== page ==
Lee Krasner

1908 - 1984

Lee Krasner, c. 1938–1940. Smithsonian Archives of American Art

Lee Krasner in the classroom of Hans Hoffman, c. 1938. Unknown photographer. Smithsonian Archives of American Art

Lee Krasner in the classroom of Hans Hoffman, c. 1938. Unknown photographer. Smithsonian Archives of American Art

Lee Krasner at the WPA Pier, New York City, where she was working on a WPA commission, c. 1940. Photo by Fred Prater. Smithsonian Archives of American Art.

Lee Krasner at the WPA Pier, New York City, where she was working on a WPA commission, c. 1940. Photo by Fred Prater. Smithsonian Archives of American Art.

Lee Krasner at the WPA Pier, New York City, where she was working on a WPA commission, c. 1940. Photo by Fred Prater. Smithsonian Archives of American Art.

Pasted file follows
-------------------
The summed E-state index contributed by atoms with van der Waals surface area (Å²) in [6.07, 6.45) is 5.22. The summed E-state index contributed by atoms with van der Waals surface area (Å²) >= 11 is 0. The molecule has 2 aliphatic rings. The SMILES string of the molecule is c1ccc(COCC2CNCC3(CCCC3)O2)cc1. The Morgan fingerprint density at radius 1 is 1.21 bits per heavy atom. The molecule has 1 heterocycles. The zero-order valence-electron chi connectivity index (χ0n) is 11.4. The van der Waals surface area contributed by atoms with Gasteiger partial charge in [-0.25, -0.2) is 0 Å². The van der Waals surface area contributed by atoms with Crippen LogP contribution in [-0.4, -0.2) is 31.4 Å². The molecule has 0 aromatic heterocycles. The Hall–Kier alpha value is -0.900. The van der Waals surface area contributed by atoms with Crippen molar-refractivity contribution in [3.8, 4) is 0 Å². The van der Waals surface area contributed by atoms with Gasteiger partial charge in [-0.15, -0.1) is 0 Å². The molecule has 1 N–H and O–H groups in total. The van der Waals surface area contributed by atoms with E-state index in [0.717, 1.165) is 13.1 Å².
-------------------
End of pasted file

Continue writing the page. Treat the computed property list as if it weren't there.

Lee Krasner at the WPA Pier, New York City, where she was working on a WPA commission, c. 1940. Photo by Fred Prater. Smithsonian Archives of American Art.

Jackson Pollock and Lee Krasner marriage certificate, 1945 October 25. Smithsonian Archives of American Art.

Jackson Pollock and Lee Krasner, c. 1946. Photo by Ronald Stein. Smithsonian Archives of American Art

Jackson Pollock and Lee Krasner, c. 1946. Photo by Ronald Stein. Smithsonian Archives of American Art

Lee Krasner at the beach, ca. 1945. Unknown photographer. Archives of American Art, Smithsonian Institution.

Lee Krasner at the beach, c. 1945. Unknown photographer. Smithsonian Archives of American Art.

Lee Krasner and Jackson Pollock on the beach, c. 1945. Unknown photographer. Smithsonian Archives of American Art.

Krasner and Pollock met in 1936, at a loft party in downtown Manhattan. He was drunk, his default condition in social situations, and mumblingly obnoxious. She brushed him of and forgot about the encounter.

Lee Krasner and Jackson Pollock on the beach, c. 1945. Unknown photographer. Smithsonian Archives of American Art.